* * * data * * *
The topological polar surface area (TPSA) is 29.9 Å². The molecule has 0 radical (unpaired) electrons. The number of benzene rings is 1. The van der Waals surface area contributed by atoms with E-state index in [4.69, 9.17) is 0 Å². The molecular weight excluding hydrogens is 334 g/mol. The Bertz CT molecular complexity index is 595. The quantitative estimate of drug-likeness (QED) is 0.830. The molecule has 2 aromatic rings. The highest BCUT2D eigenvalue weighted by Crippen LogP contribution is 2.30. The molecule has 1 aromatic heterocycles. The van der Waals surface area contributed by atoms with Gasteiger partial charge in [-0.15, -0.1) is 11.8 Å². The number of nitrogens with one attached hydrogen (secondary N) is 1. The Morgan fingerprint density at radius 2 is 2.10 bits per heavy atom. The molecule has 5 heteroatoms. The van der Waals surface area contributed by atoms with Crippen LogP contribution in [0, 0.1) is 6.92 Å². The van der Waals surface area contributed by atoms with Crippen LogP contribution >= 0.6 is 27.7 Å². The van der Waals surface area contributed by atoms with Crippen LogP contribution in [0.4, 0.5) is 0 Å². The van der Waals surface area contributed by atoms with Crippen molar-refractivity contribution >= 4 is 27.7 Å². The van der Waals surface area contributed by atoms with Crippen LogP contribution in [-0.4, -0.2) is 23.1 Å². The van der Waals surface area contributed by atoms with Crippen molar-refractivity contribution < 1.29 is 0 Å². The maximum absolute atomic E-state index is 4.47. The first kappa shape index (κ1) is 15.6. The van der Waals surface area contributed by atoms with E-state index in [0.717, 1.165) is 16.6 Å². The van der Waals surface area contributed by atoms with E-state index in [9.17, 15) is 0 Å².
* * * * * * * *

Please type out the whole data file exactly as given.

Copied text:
The topological polar surface area (TPSA) is 29.9 Å². The molecule has 0 radical (unpaired) electrons. The number of benzene rings is 1. The van der Waals surface area contributed by atoms with E-state index in [4.69, 9.17) is 0 Å². The molecular weight excluding hydrogens is 334 g/mol. The Bertz CT molecular complexity index is 595. The quantitative estimate of drug-likeness (QED) is 0.830. The molecule has 2 aromatic rings. The highest BCUT2D eigenvalue weighted by Crippen LogP contribution is 2.30. The molecule has 1 aromatic heterocycles. The van der Waals surface area contributed by atoms with Gasteiger partial charge in [-0.15, -0.1) is 11.8 Å². The number of nitrogens with one attached hydrogen (secondary N) is 1. The Morgan fingerprint density at radius 2 is 2.10 bits per heavy atom. The molecule has 5 heteroatoms. The van der Waals surface area contributed by atoms with Crippen LogP contribution in [0, 0.1) is 6.92 Å². The van der Waals surface area contributed by atoms with Crippen LogP contribution >= 0.6 is 27.7 Å². The van der Waals surface area contributed by atoms with Crippen LogP contribution in [0.4, 0.5) is 0 Å². The van der Waals surface area contributed by atoms with Crippen molar-refractivity contribution >= 4 is 27.7 Å². The van der Waals surface area contributed by atoms with Crippen LogP contribution in [-0.4, -0.2) is 23.1 Å². The van der Waals surface area contributed by atoms with Crippen molar-refractivity contribution < 1.29 is 0 Å². The maximum absolute atomic E-state index is 4.47. The first kappa shape index (κ1) is 15.6. The van der Waals surface area contributed by atoms with E-state index in [0.717, 1.165) is 16.6 Å². The van der Waals surface area contributed by atoms with E-state index in [9.17, 15) is 0 Å².